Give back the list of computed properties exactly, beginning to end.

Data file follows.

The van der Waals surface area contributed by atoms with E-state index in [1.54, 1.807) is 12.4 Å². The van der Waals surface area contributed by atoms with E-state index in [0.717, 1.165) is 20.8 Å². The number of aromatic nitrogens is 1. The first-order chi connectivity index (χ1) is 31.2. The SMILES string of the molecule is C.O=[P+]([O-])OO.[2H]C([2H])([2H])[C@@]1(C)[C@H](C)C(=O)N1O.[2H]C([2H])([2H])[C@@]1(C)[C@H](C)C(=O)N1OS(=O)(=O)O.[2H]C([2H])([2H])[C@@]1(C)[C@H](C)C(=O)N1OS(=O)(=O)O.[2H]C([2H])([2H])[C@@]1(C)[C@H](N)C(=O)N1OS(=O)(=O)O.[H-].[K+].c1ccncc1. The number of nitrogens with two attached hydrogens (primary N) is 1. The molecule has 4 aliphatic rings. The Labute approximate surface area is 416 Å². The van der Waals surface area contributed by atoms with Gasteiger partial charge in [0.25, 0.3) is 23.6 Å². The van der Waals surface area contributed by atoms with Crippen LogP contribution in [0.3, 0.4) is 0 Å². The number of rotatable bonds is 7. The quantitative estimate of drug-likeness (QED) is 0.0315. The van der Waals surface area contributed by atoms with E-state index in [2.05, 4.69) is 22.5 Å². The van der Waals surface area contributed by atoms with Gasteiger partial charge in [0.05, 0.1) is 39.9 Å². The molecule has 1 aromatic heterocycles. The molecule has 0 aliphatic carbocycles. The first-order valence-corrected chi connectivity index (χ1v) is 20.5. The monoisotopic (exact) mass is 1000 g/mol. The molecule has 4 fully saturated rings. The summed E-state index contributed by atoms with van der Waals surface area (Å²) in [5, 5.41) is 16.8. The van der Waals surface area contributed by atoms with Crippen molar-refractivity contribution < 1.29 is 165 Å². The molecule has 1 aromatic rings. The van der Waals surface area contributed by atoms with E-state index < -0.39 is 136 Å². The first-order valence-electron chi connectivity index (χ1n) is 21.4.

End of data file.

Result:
The van der Waals surface area contributed by atoms with E-state index in [1.54, 1.807) is 12.4 Å². The van der Waals surface area contributed by atoms with E-state index in [0.717, 1.165) is 20.8 Å². The number of aromatic nitrogens is 1. The first-order chi connectivity index (χ1) is 31.2. The SMILES string of the molecule is C.O=[P+]([O-])OO.[2H]C([2H])([2H])[C@@]1(C)[C@H](C)C(=O)N1O.[2H]C([2H])([2H])[C@@]1(C)[C@H](C)C(=O)N1OS(=O)(=O)O.[2H]C([2H])([2H])[C@@]1(C)[C@H](C)C(=O)N1OS(=O)(=O)O.[2H]C([2H])([2H])[C@@]1(C)[C@H](N)C(=O)N1OS(=O)(=O)O.[H-].[K+].c1ccncc1. The number of nitrogens with two attached hydrogens (primary N) is 1. The molecule has 4 aliphatic rings. The Labute approximate surface area is 416 Å². The van der Waals surface area contributed by atoms with Gasteiger partial charge in [0.25, 0.3) is 23.6 Å². The van der Waals surface area contributed by atoms with Crippen LogP contribution in [0.3, 0.4) is 0 Å². The number of rotatable bonds is 7. The quantitative estimate of drug-likeness (QED) is 0.0315. The van der Waals surface area contributed by atoms with E-state index in [2.05, 4.69) is 22.5 Å². The van der Waals surface area contributed by atoms with Gasteiger partial charge in [0.05, 0.1) is 39.9 Å². The molecule has 1 aromatic heterocycles. The molecule has 0 aliphatic carbocycles. The first-order valence-corrected chi connectivity index (χ1v) is 20.5. The monoisotopic (exact) mass is 1000 g/mol. The molecule has 4 fully saturated rings. The summed E-state index contributed by atoms with van der Waals surface area (Å²) in [5, 5.41) is 16.8. The van der Waals surface area contributed by atoms with Crippen molar-refractivity contribution < 1.29 is 165 Å². The molecule has 1 aromatic rings. The van der Waals surface area contributed by atoms with E-state index < -0.39 is 136 Å². The first-order valence-electron chi connectivity index (χ1n) is 21.4.